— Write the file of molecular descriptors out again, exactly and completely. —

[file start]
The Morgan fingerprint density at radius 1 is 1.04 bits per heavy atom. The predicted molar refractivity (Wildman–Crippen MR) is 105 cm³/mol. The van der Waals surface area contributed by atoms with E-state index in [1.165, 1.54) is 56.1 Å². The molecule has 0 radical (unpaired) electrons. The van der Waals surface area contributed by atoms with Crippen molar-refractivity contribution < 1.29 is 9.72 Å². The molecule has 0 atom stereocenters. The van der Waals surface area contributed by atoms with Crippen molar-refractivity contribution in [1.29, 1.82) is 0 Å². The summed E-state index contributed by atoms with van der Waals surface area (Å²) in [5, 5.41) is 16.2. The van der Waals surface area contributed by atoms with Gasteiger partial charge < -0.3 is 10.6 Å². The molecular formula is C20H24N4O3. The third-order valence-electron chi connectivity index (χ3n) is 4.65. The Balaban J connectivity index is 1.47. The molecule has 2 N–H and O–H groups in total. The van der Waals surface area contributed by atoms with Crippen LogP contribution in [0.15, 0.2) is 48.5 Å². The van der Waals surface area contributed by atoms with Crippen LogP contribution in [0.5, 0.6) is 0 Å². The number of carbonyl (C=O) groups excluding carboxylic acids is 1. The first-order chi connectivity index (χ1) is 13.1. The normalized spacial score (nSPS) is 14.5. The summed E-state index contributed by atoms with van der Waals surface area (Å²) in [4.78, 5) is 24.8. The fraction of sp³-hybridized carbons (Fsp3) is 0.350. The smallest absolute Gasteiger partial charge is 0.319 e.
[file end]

The Morgan fingerprint density at radius 1 is 1.04 bits per heavy atom. The predicted molar refractivity (Wildman–Crippen MR) is 105 cm³/mol. The van der Waals surface area contributed by atoms with E-state index in [1.165, 1.54) is 56.1 Å². The molecule has 0 radical (unpaired) electrons. The van der Waals surface area contributed by atoms with Crippen molar-refractivity contribution < 1.29 is 9.72 Å². The molecule has 0 atom stereocenters. The van der Waals surface area contributed by atoms with Crippen molar-refractivity contribution in [1.29, 1.82) is 0 Å². The summed E-state index contributed by atoms with van der Waals surface area (Å²) in [5, 5.41) is 16.2. The van der Waals surface area contributed by atoms with Gasteiger partial charge < -0.3 is 10.6 Å². The molecular formula is C20H24N4O3. The third-order valence-electron chi connectivity index (χ3n) is 4.65. The Balaban J connectivity index is 1.47. The molecule has 2 N–H and O–H groups in total. The van der Waals surface area contributed by atoms with Crippen LogP contribution in [0.15, 0.2) is 48.5 Å². The van der Waals surface area contributed by atoms with Crippen LogP contribution in [0.5, 0.6) is 0 Å². The number of carbonyl (C=O) groups excluding carboxylic acids is 1. The first-order chi connectivity index (χ1) is 13.1. The normalized spacial score (nSPS) is 14.5. The summed E-state index contributed by atoms with van der Waals surface area (Å²) in [4.78, 5) is 24.8. The fraction of sp³-hybridized carbons (Fsp3) is 0.350. The smallest absolute Gasteiger partial charge is 0.319 e.